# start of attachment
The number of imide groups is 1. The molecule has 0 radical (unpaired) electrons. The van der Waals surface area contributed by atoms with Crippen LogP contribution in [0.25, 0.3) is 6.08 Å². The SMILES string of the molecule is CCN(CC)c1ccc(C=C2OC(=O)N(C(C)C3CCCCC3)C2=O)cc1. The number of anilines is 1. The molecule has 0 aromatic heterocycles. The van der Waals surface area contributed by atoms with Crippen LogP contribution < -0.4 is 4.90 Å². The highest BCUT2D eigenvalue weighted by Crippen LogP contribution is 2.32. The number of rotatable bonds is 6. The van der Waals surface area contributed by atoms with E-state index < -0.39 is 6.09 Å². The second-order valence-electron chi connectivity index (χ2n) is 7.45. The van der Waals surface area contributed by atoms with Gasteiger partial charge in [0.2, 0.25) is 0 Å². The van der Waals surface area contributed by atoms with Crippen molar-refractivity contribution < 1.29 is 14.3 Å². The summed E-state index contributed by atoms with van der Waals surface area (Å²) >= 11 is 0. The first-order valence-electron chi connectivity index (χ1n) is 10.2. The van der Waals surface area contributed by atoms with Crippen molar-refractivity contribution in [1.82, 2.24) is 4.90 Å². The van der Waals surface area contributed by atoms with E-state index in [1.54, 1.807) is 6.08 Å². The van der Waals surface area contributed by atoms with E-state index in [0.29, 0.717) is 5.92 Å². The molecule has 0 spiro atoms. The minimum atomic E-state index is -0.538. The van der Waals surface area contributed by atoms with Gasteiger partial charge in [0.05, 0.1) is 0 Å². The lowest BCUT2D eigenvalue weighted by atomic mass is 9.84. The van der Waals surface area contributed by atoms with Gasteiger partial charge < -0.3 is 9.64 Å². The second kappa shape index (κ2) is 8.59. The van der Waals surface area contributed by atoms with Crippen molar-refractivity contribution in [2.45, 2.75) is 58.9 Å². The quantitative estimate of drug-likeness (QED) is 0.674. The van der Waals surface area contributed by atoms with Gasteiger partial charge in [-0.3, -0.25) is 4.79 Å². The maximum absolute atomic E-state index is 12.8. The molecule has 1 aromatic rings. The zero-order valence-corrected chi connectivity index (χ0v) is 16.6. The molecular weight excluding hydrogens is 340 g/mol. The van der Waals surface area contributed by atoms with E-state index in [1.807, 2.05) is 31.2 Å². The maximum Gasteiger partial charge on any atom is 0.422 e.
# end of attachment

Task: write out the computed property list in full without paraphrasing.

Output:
The number of imide groups is 1. The molecule has 0 radical (unpaired) electrons. The van der Waals surface area contributed by atoms with Crippen LogP contribution in [0.25, 0.3) is 6.08 Å². The SMILES string of the molecule is CCN(CC)c1ccc(C=C2OC(=O)N(C(C)C3CCCCC3)C2=O)cc1. The number of anilines is 1. The molecule has 0 aromatic heterocycles. The van der Waals surface area contributed by atoms with Crippen LogP contribution < -0.4 is 4.90 Å². The highest BCUT2D eigenvalue weighted by Crippen LogP contribution is 2.32. The number of rotatable bonds is 6. The van der Waals surface area contributed by atoms with E-state index < -0.39 is 6.09 Å². The second-order valence-electron chi connectivity index (χ2n) is 7.45. The van der Waals surface area contributed by atoms with Gasteiger partial charge in [0.2, 0.25) is 0 Å². The van der Waals surface area contributed by atoms with Crippen molar-refractivity contribution < 1.29 is 14.3 Å². The summed E-state index contributed by atoms with van der Waals surface area (Å²) >= 11 is 0. The first-order valence-electron chi connectivity index (χ1n) is 10.2. The van der Waals surface area contributed by atoms with Crippen molar-refractivity contribution in [1.82, 2.24) is 4.90 Å². The van der Waals surface area contributed by atoms with E-state index in [1.54, 1.807) is 6.08 Å². The van der Waals surface area contributed by atoms with E-state index in [0.29, 0.717) is 5.92 Å². The molecule has 0 spiro atoms. The minimum atomic E-state index is -0.538. The van der Waals surface area contributed by atoms with Gasteiger partial charge in [0.05, 0.1) is 0 Å². The lowest BCUT2D eigenvalue weighted by atomic mass is 9.84. The van der Waals surface area contributed by atoms with Gasteiger partial charge < -0.3 is 9.64 Å². The second kappa shape index (κ2) is 8.59. The van der Waals surface area contributed by atoms with Crippen molar-refractivity contribution in [2.45, 2.75) is 58.9 Å². The quantitative estimate of drug-likeness (QED) is 0.674. The van der Waals surface area contributed by atoms with Gasteiger partial charge in [-0.3, -0.25) is 4.79 Å². The maximum absolute atomic E-state index is 12.8. The molecule has 1 aromatic rings. The zero-order valence-corrected chi connectivity index (χ0v) is 16.6. The molecular weight excluding hydrogens is 340 g/mol. The van der Waals surface area contributed by atoms with E-state index in [1.807, 2.05) is 31.2 Å². The maximum Gasteiger partial charge on any atom is 0.422 e.